(A) Tower-based surveillance technology.

(B) Increased monitoring for cross-river dams, culverts, and footpaths.

(C) Improved agent communications capabilities.

(D) Improved maritime capabilities in the Amistad National Recreation Area.

(E) Advanced unattended surveillance sensors.

(F) A rapid reaction capability supported by aviation assets.

(G) Mobile vehicle-mounted and man-portable surveillance capabilities.

(H) Man-portable unmanned aerial vehicles.

(I) Improved agent communications capabilities.

(8) LAREDO SECTOR.—For the Laredo sector, the following:

(A) Tower-based surveillance technology.

(B) Maritime detection resources for the Falcon Lake region.

(C) Increased flight hours for aerial detection, interdiction, and monitoring operations capability.

(D) Increased monitoring for cross-river dams, culverts, and footpaths.

(E) Ultralight aircraft detection capability.

(F) Advanced unattended surveillance sensors.

(G) A rapid reaction capability supported by aviation assets.

(H) Man-portable unmanned aerial vehicles.

(I) Improved agent communications capabilities.

(9) RIO GRANDE VALLEY SECTOR.—For the Rio Grande Valley sector, the following:

(A) Tower-based surveillance technology.

(B) Deployable, lighter-than-air ground surveillance equipment.

(C) Increased flight hours for aerial detection, interdiction, and monitoring operations capability.

(D) Ultralight aircraft detection capability.

(E) Advanced unattended surveillance sensors.

(F) Increased monitoring for cross-river dams, culverts, footpaths.

(G) A rapid reaction capability supported by aviation assets.

(H) Increased maritime interdiction capabilities.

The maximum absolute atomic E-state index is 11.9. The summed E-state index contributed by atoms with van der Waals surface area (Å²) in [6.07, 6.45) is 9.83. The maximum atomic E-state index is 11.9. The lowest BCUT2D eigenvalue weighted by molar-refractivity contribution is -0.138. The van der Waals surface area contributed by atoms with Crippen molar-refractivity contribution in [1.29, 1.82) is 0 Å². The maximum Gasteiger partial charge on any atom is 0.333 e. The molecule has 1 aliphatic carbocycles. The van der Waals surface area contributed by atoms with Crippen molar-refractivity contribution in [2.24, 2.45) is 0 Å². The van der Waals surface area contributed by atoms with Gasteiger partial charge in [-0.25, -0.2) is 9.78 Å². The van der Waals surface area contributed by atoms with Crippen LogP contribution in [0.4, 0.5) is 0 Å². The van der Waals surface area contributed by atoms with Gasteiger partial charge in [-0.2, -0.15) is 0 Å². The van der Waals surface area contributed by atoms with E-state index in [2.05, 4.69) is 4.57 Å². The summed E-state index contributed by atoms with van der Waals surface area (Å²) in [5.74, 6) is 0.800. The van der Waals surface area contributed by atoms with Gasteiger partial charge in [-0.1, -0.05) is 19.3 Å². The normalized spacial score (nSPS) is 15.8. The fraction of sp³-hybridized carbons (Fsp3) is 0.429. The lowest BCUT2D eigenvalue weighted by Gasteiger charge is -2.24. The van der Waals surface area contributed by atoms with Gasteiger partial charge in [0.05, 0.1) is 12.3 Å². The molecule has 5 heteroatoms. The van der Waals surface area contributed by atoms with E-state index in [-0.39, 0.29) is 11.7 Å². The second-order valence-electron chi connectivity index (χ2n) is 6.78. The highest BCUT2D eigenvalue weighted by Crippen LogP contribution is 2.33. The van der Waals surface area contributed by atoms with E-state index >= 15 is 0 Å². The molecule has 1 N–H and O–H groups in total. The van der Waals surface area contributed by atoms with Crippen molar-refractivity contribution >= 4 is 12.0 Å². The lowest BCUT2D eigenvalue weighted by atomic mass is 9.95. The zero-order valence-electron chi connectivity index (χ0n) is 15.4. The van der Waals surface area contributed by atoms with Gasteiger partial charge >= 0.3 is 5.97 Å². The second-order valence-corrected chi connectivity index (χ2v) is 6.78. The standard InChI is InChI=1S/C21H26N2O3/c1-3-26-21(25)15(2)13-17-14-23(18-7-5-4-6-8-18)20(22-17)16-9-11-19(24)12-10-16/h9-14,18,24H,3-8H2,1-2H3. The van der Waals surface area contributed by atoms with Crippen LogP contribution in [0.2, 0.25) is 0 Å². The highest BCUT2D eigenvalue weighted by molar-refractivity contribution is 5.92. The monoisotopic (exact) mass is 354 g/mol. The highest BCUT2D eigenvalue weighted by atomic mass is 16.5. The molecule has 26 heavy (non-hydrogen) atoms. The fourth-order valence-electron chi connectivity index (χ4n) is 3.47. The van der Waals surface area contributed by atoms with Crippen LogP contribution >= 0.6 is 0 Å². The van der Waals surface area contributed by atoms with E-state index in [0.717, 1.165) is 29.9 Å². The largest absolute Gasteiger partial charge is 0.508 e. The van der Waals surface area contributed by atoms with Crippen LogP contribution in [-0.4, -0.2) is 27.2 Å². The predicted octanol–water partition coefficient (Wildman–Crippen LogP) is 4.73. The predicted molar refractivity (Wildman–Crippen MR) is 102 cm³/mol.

(I) Mobile vehicle-mounted and man-portable surveillance capabilities.

(J) Man-portable unmanned aerial vehicles.

(K) Improved agent communications capabilities.

(10) BLAINE SECTOR.—For the Blaine sector, the following:

(A) Increased flight hours for aerial detection, interdiction, and monitoring operations capability.

(B) Coastal radar surveillance systems.

(C) Increased maritime interdiction capabilities.

(D) Mobile vehicle-mounted and man-portable surveillance capabilities.

(E) Advanced unattended surveillance sensors.

(F) Ultralight aircraft detection capabilities.

(G) Man-portable unmanned aerial vehicles.

(H) Improved agent communications capabilities.

(11) SPOKANE SECTOR.—For the Spokane sector, the following:

(A) Increased flight hours for aerial detection, interdiction, and monitoring operations capability.

(B) Increased maritime interdiction capabilities.

(C) Mobile vehicle-mounted and man-portable surveillance capabilities.

(D) Advanced unattended surveillance sensors.

(E) Ultralight aircraft detection capabilities.

(F) Completion of six miles of the Bog Creek road.

(G) Man-portable unmanned aerial vehicles.

(H) Improved agent communications systems.

(12) HAVRE SECTOR.—For the Havre sector, the following:

(A) Increased flight hours for aerial detection, interdiction, and monitoring operations capability.

(B) Mobile vehicle-mounted and man-portable surveillance capabilities.

(C) Advanced unattended surveillance sensors.

(D) Ultralight aircraft detection capabilities.

(E) Man-portable unmanned aerial vehicles.

(F) Improved agent communications systems.

(13) GRAND FORKS SECTOR.—For the Grand Forks sector, the following:

(A) Increased flight hours for aerial detection, interdiction, and monitoring operations capability.

(B) Mobile vehicle-mounted and man-portable surveillance capabilities.

(C) Advanced unattended surveillance sensors.

(D) Ultralight aircraft detection capabilities.

(E) Man-portable unmanned aerial vehicles.

(F) Improved agent communications systems.

(14) DETROIT SECTOR.—For the Detroit sector, the following:

(A) Increased flight hours for aerial detection, interdiction, and monitoring operations capability.

(B) Coastal radar surveillance systems.

(C) Increased maritime interdiction capabilities.

(D) Mobile vehicle-mounted and man-portable surveillance capabilities.